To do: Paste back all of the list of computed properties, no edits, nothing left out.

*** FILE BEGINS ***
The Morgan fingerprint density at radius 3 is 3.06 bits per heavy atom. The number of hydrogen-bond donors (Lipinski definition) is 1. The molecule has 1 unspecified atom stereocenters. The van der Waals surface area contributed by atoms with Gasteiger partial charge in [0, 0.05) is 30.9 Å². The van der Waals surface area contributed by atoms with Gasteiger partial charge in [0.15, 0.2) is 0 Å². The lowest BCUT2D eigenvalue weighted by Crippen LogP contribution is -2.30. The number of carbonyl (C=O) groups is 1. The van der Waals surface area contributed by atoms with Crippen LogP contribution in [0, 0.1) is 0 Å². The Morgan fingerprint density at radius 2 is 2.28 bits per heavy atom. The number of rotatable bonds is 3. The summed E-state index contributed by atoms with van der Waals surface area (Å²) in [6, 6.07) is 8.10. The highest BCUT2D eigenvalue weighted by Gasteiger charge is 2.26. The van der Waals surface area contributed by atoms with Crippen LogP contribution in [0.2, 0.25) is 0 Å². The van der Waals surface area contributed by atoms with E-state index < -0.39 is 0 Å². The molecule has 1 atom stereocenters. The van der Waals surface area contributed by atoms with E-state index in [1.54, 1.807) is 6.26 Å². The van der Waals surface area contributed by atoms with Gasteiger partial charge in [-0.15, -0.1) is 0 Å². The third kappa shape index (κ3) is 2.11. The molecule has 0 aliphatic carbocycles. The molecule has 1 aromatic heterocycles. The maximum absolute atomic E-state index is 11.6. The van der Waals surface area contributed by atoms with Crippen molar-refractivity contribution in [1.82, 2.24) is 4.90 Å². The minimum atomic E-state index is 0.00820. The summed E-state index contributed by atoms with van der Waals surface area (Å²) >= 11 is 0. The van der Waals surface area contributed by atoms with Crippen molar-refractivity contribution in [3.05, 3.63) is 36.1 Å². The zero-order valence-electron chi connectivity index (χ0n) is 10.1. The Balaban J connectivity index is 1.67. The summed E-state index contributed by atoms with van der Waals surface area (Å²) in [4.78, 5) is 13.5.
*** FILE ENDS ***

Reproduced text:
The Morgan fingerprint density at radius 3 is 3.06 bits per heavy atom. The number of hydrogen-bond donors (Lipinski definition) is 1. The molecule has 1 unspecified atom stereocenters. The van der Waals surface area contributed by atoms with Gasteiger partial charge in [0, 0.05) is 30.9 Å². The van der Waals surface area contributed by atoms with Gasteiger partial charge in [0.15, 0.2) is 0 Å². The lowest BCUT2D eigenvalue weighted by Crippen LogP contribution is -2.30. The number of carbonyl (C=O) groups is 1. The van der Waals surface area contributed by atoms with Crippen LogP contribution in [0, 0.1) is 0 Å². The Morgan fingerprint density at radius 2 is 2.28 bits per heavy atom. The number of rotatable bonds is 3. The summed E-state index contributed by atoms with van der Waals surface area (Å²) in [6, 6.07) is 8.10. The highest BCUT2D eigenvalue weighted by Gasteiger charge is 2.26. The van der Waals surface area contributed by atoms with Crippen LogP contribution in [0.2, 0.25) is 0 Å². The van der Waals surface area contributed by atoms with E-state index < -0.39 is 0 Å². The molecule has 1 atom stereocenters. The van der Waals surface area contributed by atoms with E-state index in [1.54, 1.807) is 6.26 Å². The van der Waals surface area contributed by atoms with Gasteiger partial charge in [-0.15, -0.1) is 0 Å². The third kappa shape index (κ3) is 2.11. The molecule has 0 aliphatic carbocycles. The molecule has 1 aromatic heterocycles. The maximum absolute atomic E-state index is 11.6. The van der Waals surface area contributed by atoms with Crippen molar-refractivity contribution in [1.82, 2.24) is 4.90 Å². The minimum atomic E-state index is 0.00820. The summed E-state index contributed by atoms with van der Waals surface area (Å²) >= 11 is 0. The van der Waals surface area contributed by atoms with Crippen molar-refractivity contribution in [3.05, 3.63) is 36.1 Å². The zero-order valence-electron chi connectivity index (χ0n) is 10.1. The Balaban J connectivity index is 1.67. The summed E-state index contributed by atoms with van der Waals surface area (Å²) in [4.78, 5) is 13.5.